Living in the last two houses in the street. East London, 1971.

East India Docks, 1971.

More Childhood Memories In Photos

Free school milk.

To help combat vitamin deficiencies, school children were given free milk to drink at school. In 1968, the free milk for chidren over eleven was withdrawn, and in 1979, it was withdrawn from children over seven. To be the ‘milk monitor’ for the day was a prized job, as you could drink the extra milk declined by some of your classmates.

Sweet Shops.

Dedicated sweet shops could be found everywhere. You could buy sweets for as little as ‘4 for a Penny’, and the choice was huge. The sweets would be weighed, and put into little white paper bags. I still remember the wonderful smell inside those shops.

The Coalman.

When I was very young, our coal was delivered on a horse and cart. The arrival of the coalman was greeted with excitement by gardeners, as they would shovel up any horse manure for use in their back gardens. By the time I was around nine years old, the horses were being replaced by lorries that could hold a greater weight of coal.

The Milkman.

Home deliveries of milk were also done by horses, and that went on well into my youth. Once again, expectant gardeners would be waiting hopefully with their shovels and buckets.

Rag and Bone Man.

These men were also known as ‘Totters’. They used horses well into the 1980s, and some still do. They accepted any old clothes, rags, or pieces of cloth. Also animal bones. The rags would be sold to companies that recycled them into clothing, and the bones were sold to factories for use in fertilizers.

The Mangle.

Every household had a mangle, used to remove excess water from washed clothing and bedding before it was hung out to dry. I used to help my grandmother with hers, by turning the handle that operated the rollers. The one in this photo appears to have its own electric motor, as the lady is not turning a handle.

Two Balls Up The Wall.

In my childhood, this was the most popular game for a child that had nobody to play with, especially girls.

Tower Bridge ‘Beach’.

With London being so far from the coast, (around 55 miles) residents made the best of what was on offer, the banks of the River Thames at low tide. This old photo shows sand has been added to the riverbank, but most of the time it was just mud.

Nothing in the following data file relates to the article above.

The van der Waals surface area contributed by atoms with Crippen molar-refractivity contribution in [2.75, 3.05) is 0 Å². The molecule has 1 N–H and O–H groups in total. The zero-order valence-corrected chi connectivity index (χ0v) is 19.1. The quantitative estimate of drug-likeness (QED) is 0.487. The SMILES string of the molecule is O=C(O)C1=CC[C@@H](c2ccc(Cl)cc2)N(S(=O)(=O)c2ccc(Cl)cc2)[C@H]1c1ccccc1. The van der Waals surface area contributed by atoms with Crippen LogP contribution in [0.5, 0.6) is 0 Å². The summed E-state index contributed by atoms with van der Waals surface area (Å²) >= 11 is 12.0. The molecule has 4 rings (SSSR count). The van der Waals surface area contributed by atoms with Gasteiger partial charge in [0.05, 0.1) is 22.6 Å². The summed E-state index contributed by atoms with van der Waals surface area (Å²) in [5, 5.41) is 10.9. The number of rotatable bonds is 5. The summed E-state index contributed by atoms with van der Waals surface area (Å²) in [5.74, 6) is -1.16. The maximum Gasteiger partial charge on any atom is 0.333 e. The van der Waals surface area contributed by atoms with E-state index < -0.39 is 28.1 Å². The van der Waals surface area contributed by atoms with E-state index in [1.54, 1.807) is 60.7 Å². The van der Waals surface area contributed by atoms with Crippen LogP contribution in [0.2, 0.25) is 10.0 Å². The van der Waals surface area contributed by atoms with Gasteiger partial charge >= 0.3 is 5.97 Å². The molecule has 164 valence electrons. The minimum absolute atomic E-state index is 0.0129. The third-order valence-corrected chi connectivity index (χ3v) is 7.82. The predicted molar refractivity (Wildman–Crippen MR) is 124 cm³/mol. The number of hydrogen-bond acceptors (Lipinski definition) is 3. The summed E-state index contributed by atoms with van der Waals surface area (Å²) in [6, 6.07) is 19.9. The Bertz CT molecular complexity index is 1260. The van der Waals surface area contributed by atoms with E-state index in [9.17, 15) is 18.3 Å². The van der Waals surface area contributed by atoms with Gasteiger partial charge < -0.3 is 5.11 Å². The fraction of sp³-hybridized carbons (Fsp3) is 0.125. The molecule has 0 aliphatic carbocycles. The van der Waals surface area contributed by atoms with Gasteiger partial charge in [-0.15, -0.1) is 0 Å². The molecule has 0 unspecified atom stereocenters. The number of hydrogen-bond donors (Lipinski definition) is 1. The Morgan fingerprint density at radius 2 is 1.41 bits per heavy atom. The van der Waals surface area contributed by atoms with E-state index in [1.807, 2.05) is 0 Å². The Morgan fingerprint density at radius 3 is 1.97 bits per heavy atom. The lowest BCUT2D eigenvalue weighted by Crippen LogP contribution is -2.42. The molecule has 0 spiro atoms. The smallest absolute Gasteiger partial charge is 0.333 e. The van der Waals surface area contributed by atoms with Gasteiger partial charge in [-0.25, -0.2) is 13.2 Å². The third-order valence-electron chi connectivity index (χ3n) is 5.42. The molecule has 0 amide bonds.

Cycling Safety.

Once you learned how to ride a bicycle, you could opt for Cycling Safety and Proficiency classes that were held in the school playground on certain days. The instructor was usually a local policeman.

Kids Playing In The 1960s: Photos By Shirley Baker

I found these photos online, taken by Shirley Baker. They show children playing on the streets of Manchester and surrounding areas in the 1960s. No Internet, no video games or mobile phones, just making the best of simple things.

Three young girls on the pavement – Manchester, 1965
Three very characterful young girls on a Manchester street. The girl on the left is wearing a pair of very over-sized high heels and is clutching a huge white handbag. The middle girl is wearing an expression of pure contentment as she leans jauntily with legs crossed against a window sill and the girl on the right (also wearing some far-too-large stilletto heels) has a mucky face and a flat expression.
Photograph by Shirley Baker, images supplied by Mary Evans picture library

A little girl with her doll’s pram. Looks like she is wearing her dad’s shoes!

Happiness is a skipping rope, and someone to hold the other end of it.

Chalk, and a dry pavement. No electronic toys required.

If there is no park nearby, just hang an old well-used swing on the door frame.

Children laugh out loud at a Punch & Judy Show at Wilmslow, Cheshire. One young lad has come dressed as the Policeman in a plastic policeman’s helmet while the girl in the foreground wearing a headscarf, enjoys her rocket-shaped ice lolly
Photograph by Shirley Baker, images supplied by Mary Evans picture library

A boy on his bike racing past smaller kids playing on the street.

These kids had almost nothing, but their happiness shines through. Simpler times, healthier lives.

Age Test

I saw a nostalgia photo-post online, and it made me smile. If you remember all these things, you are as old as me, or close enough.

We had this same model on top of our Christmas tree every year. My mum’s pride and joy.

The ubiquitous school clocks, and the pencil sharpeners I used every day.

My first cassette recorder. How I loved that!

8-Track music tapes. When I bought a car that came with an 8-track player, I had to go out and buy some to play as I drove along.

The first camera I owned in my teens. An Instamatic with flashcube!

The machine for making card transactions. The flimsy paper was rubbed over your card placed in the carriage, and you got a copy as thin as a tissue.

Halcyon days!